Exploring role of the record shop in developing communities and music culture
- Students will explore the role of the record store in developing music communities
- Students understand how music was discovered historically
Visit the location of A historic local Detroit Record Shop in VR and read about it’s significance to the Detroit music community:
“…With the introduction of Record Store Day, originally begun in 2008, the increased attention on record stores has had a noticeably positive effect–both on the record store experience and the marketplace for physical pieces of music.
From 2006 until 2010, year-end new vinyl LP sales (as determined by music industry organizations like the Recording Industry of America (RIAA) and Nielsen Soundscan) climbed from .06 percent to more than 30 percent per year. However, in 2011, the RIAA reported that digital sales of music had passed the halfway mark for the first time. And Nielsen Soundscan (as reported in Billboard) reported that, by late 2012, vinyl album sales rose only 16.8 percent.
But new vinyl sales figures only point to a part of the picture. After all, used record sales are the basic economic unit for independent record stores. And so far, no one has devised or implemented a method for tracking domestic (or global) used vinyl record sales. But to experience a well-known and excellent record store is to understand that their impact extends beyond the everyday noises of the marketplace. The good-to-great ones survive because they continue to provide a wide variety of human needs like social interaction.
Independent record stores have something that the frontier of cyberspace does not: the ability to captivate the senses of a wide diversity of music fans. Unlike the Internet, these physical places bring people together to shop and interact–in person. Often, popular and thriving record stores make every effort to appeal to as wide an audience as possible–from casual browsers to the most passionate record collector.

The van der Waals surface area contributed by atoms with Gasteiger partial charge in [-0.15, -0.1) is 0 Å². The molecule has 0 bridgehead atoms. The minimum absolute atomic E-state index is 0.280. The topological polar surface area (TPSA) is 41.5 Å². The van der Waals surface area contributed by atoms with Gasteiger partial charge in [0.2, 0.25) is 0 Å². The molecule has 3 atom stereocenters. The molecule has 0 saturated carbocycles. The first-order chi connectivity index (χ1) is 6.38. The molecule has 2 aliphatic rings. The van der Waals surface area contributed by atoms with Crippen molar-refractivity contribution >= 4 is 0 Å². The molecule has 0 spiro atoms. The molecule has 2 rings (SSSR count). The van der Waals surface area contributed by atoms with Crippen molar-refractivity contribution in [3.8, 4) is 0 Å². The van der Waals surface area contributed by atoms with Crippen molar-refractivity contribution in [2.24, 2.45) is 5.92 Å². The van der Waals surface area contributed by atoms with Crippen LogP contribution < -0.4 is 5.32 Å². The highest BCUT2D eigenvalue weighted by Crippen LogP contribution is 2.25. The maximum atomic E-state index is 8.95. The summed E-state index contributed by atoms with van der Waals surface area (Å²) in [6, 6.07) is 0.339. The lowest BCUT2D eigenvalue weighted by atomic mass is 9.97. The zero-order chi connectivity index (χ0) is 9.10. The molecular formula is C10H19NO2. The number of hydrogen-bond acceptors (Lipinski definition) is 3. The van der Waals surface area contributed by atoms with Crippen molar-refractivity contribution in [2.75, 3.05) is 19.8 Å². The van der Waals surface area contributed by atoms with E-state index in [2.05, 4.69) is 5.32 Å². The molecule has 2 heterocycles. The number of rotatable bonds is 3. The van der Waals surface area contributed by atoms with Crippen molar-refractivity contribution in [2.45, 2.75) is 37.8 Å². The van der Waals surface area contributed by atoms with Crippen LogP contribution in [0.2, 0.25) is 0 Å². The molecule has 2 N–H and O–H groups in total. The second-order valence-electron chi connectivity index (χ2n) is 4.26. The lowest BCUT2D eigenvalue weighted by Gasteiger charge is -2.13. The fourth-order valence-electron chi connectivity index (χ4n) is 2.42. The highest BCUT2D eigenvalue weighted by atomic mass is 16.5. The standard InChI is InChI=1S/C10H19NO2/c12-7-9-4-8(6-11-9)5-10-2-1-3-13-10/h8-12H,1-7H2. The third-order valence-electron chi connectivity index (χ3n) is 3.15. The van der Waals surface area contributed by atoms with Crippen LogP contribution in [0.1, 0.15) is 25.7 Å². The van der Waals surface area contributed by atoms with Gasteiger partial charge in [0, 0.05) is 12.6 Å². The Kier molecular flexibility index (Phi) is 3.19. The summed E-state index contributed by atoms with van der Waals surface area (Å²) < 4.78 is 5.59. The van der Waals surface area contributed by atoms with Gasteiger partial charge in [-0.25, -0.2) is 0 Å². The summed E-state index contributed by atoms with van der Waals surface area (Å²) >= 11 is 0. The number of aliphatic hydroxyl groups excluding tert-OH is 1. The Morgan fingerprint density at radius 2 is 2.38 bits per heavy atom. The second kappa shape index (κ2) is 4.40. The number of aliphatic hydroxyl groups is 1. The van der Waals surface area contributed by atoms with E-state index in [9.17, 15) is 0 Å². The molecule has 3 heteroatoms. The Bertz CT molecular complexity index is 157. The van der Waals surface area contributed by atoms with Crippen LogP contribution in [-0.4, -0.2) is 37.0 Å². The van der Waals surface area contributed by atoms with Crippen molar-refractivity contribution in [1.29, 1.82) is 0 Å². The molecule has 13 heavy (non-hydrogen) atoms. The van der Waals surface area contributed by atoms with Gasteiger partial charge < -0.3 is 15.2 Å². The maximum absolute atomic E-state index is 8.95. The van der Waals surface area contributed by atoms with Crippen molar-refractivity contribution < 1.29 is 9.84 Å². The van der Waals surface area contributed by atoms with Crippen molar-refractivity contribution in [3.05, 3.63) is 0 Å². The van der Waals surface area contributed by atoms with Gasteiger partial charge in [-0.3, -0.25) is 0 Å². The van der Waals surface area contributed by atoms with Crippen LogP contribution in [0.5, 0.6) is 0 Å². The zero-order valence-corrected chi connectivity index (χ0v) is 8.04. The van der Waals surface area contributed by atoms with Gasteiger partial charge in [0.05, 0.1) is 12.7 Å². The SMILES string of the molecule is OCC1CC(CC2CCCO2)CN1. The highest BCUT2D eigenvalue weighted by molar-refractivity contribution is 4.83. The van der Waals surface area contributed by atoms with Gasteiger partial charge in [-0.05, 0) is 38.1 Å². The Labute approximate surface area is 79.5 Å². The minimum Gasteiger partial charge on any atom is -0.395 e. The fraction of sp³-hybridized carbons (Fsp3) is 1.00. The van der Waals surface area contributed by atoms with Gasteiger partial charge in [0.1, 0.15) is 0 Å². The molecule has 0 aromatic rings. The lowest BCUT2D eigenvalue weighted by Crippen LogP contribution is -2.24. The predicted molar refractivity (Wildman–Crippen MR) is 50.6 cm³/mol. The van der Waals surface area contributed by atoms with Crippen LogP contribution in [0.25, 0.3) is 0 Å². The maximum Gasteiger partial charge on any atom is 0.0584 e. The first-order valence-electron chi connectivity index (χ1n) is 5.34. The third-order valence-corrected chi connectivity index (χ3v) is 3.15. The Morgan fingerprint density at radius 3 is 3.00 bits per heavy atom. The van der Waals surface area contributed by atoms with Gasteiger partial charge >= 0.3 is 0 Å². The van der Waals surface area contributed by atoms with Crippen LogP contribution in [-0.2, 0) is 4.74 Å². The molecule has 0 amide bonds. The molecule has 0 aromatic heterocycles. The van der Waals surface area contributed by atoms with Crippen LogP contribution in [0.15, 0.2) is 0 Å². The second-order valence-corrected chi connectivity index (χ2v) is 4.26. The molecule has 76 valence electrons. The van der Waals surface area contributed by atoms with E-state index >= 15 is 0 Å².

Record stores function on a variety of different levels. They are so called “third places” where a wide variety of people can interact and where the culture of music can be seen, heard and held in your hands. Record stores thrive as a unique form of community gathering place.
Record stores also serve as cultural showrooms–places where trends are launched and where old and new forms of music can be debated, explored and assimilated. Also, record stores function as magnets for a significant number of local and nationally recognized musicians who seek out musical outposts wherever they can.
To all kinds of people throughout the world, record stores are shrines, important and significant destinations where one’s beliefs in music can be shared and validated. In the multi-dimensional environment of a record store, the universal creative source can be felt, often in stark contrast to mainstream mega-stores or their cyberspace counterparts.
Without independently owned record stores, our world would be a sad place indeed. May those that currently thrive continue. And may future generations come to understand the important and meaningful place that record stores hold in our world’s musical culture. Vinyl Lives!” (via Vinyl Lives)
Record Store Locations Coming Soon…
Explore Buy-Rite Records
- Why were Record Stores essential to the early development of the genre of Techno?
- What is a modern equivalent to the Record Store?
- How was music discovered 20 years ago compare and contrast that with how music is discovered now?
Next Lesson Plan…
Drum Machines and The birth of Detroit Techno
Wonderland Music (closed 2017)